“This service really takes advantage of all that digital circulation offers to libraries: the option for patron-based acquisitions, just-in-time collection development, paying for actual use rather than pre-purchasing content that may never be used, et cetera,” he said. “That is the model we should be pushing publishers to support. It’s also based on DRM, which we as a profession should support as well. It benefits us if publishers maintain some control over their copyrighted content—especially if they do so in a way that supports libraries.”

The content distribution model used by the EBL allows for libraries to provide purchased content to the user’s device without requiring the library to own the device as well, Corbett said. He added: “It’s an important start to separating the content from the device, which I recognize is not always the intent of the device manufacturers themselves—but it should be the goal of publishers and libraries.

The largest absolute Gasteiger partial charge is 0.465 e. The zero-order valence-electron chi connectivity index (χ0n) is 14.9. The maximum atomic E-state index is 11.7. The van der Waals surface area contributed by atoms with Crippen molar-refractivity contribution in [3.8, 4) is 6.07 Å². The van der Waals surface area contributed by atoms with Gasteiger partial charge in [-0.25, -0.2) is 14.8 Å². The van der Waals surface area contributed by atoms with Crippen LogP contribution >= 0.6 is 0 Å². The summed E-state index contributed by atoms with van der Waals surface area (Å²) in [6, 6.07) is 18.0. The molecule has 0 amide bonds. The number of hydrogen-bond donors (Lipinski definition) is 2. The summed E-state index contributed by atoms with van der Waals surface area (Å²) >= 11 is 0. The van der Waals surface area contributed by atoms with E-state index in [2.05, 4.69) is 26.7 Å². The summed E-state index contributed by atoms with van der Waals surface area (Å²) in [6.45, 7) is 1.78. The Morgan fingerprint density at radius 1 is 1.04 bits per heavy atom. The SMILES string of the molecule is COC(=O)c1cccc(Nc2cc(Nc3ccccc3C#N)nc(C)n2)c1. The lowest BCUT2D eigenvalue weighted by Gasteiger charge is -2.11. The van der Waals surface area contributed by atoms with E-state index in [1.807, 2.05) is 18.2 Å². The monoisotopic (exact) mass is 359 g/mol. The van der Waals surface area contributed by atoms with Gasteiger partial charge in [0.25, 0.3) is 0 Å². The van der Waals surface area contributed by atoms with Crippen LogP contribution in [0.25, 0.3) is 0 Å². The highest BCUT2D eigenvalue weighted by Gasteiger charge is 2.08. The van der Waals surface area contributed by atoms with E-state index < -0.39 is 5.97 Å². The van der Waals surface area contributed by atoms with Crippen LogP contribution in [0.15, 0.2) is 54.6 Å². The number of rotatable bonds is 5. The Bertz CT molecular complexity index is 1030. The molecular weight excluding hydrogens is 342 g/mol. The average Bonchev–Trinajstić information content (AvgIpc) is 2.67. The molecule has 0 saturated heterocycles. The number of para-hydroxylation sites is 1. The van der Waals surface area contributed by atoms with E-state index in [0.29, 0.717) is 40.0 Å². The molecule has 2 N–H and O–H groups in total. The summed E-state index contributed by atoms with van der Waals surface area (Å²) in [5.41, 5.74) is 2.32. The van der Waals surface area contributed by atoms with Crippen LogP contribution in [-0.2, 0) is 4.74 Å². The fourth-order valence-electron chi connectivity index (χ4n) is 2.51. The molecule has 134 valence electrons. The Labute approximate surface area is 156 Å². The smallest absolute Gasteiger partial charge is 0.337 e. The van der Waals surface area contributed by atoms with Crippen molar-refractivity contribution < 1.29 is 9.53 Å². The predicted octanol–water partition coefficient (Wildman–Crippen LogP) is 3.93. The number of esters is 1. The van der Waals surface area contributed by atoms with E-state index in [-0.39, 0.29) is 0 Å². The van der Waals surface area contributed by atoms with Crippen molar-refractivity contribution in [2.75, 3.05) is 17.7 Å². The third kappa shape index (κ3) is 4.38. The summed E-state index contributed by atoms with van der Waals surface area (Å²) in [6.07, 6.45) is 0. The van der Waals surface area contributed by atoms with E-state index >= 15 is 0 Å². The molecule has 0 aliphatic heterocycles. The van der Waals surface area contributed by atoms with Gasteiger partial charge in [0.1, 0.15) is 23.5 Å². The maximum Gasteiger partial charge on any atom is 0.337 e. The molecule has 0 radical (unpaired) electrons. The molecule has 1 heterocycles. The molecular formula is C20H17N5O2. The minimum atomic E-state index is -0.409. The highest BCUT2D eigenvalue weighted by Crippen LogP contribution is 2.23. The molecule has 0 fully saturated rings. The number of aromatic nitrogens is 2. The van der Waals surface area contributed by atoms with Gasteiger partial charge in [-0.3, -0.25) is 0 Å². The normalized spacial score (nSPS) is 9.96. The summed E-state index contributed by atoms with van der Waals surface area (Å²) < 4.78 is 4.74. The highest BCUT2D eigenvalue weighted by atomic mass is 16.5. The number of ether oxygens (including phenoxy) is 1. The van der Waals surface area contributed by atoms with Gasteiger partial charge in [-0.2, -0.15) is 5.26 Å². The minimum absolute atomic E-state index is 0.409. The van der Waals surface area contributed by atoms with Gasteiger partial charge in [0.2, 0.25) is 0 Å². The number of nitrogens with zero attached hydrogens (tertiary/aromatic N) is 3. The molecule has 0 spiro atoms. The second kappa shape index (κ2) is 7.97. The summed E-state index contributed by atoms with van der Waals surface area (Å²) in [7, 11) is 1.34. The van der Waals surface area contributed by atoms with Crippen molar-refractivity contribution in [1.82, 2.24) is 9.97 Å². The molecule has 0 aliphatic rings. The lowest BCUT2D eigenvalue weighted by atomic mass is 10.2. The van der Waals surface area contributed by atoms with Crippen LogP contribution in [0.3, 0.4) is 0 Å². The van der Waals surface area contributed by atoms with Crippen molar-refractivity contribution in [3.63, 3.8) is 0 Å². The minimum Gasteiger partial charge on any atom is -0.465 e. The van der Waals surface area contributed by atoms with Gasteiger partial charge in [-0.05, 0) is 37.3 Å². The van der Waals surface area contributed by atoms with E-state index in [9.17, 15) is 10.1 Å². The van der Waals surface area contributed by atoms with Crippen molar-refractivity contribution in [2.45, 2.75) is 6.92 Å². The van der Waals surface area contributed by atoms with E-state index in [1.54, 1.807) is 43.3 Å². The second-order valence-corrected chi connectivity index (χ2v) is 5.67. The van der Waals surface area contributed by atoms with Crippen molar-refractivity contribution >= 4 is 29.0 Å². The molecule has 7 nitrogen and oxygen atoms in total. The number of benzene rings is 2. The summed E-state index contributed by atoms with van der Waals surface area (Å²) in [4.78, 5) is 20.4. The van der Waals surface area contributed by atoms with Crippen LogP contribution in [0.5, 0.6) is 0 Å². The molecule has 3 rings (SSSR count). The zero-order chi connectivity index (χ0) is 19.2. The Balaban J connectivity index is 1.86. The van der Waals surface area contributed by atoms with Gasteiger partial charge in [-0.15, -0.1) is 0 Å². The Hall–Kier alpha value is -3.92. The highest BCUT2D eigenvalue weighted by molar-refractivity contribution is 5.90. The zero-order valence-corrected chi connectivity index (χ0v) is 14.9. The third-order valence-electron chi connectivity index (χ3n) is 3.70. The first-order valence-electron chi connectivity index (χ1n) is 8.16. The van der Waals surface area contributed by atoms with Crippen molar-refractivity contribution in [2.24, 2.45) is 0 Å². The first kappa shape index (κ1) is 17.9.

Links:

Association of American Publishers

McGraw-Hill Education

Electronic Frontier Foundation

Center for Democracy and Technology

Oregon State University

Pace University

Seton Hill University

Cushing Academy

Christopher Dawson on ZDNet

eBook Library Service

Note to readers:

Don’t forget to visit the 21st Century Libraries resource center. The internet has given students an incredibly vast world of up-to-the-minute resources, including nearly limitless outlets for research and investigation. But many students turn immediately to the untamed internet when faced with a research assignment, often overlooking the value in a virtual library solution.
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